Donnelly discovered they were both obsessed with movies. Turner, in fact, was a walking encyclopedia of cinema knowledge. McCormick preferred big budget action-adventure flicks.

Donnelly reached out to Tiffany, beginning in 2002, and interviewed her twice, but she wasn’t interested in talking about Jeff Turner.

Donnelly and Buccellato spent years editing I Think W’ere Alone Now, making sure that both Turner’s and McCormick’s obvious mental issues weren’t too exploitative.

The documentary has a lot of eye-opening sequences, such as Turner’s visit to the Glamorcon, an adult actress porn convention, where Tiffany is meeting her fans (she posed nude for Playboy), followed by Turner’s subsequent church testimony on the subject.

McCormick’s more interesting moments involve her putting on her make-up for her first meeting with Tiffany.


I Think We’re Alone Now premiered at the Slam Dance Festival in Park City, Utah, in 2008.

Watch I Think We’re Alone Now — as well as fascinating documentaries about outsider artists, porn stars and their pets and various other strange topics — on Night Flight Plus.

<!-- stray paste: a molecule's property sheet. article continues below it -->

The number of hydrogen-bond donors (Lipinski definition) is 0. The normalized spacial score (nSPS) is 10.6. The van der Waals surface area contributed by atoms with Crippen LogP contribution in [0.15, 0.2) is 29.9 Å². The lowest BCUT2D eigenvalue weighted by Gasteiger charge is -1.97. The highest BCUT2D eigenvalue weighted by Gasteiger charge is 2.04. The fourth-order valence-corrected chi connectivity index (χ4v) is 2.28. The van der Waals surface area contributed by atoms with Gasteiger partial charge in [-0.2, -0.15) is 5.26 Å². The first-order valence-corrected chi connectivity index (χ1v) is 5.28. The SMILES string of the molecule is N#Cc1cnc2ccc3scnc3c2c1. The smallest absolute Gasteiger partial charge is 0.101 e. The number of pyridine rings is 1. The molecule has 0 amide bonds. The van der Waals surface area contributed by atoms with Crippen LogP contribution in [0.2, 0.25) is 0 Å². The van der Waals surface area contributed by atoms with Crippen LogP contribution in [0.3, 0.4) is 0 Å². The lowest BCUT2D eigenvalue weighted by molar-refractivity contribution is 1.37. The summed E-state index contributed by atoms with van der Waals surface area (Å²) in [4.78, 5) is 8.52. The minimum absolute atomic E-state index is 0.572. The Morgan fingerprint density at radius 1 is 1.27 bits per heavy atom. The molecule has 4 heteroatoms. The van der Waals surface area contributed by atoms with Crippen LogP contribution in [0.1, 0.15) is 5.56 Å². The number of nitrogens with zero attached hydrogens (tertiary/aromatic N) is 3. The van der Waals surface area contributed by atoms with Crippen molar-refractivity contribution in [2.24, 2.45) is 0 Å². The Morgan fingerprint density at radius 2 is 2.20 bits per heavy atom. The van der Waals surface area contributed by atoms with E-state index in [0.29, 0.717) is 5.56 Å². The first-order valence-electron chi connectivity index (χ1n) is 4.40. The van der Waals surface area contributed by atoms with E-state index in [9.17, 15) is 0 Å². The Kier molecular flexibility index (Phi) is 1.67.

About Bryan Thomas

Bryan Thomas has been a freelancing writer/critic for All Music Guide, and a contributor to Launch, Music Connection, Big Takeover and numerous other publications and entertainment websites, blogs and zines, most of them long gone. He's written more than sixty sets of liner notes. He’s also worked for over twenty years at mostly reissue record labels -- prior to that he worked in bookstores and record stores, going all the way back to the original vinyl daze. He lives in the Miracle Mile neighborhood of Los Angeles, CA.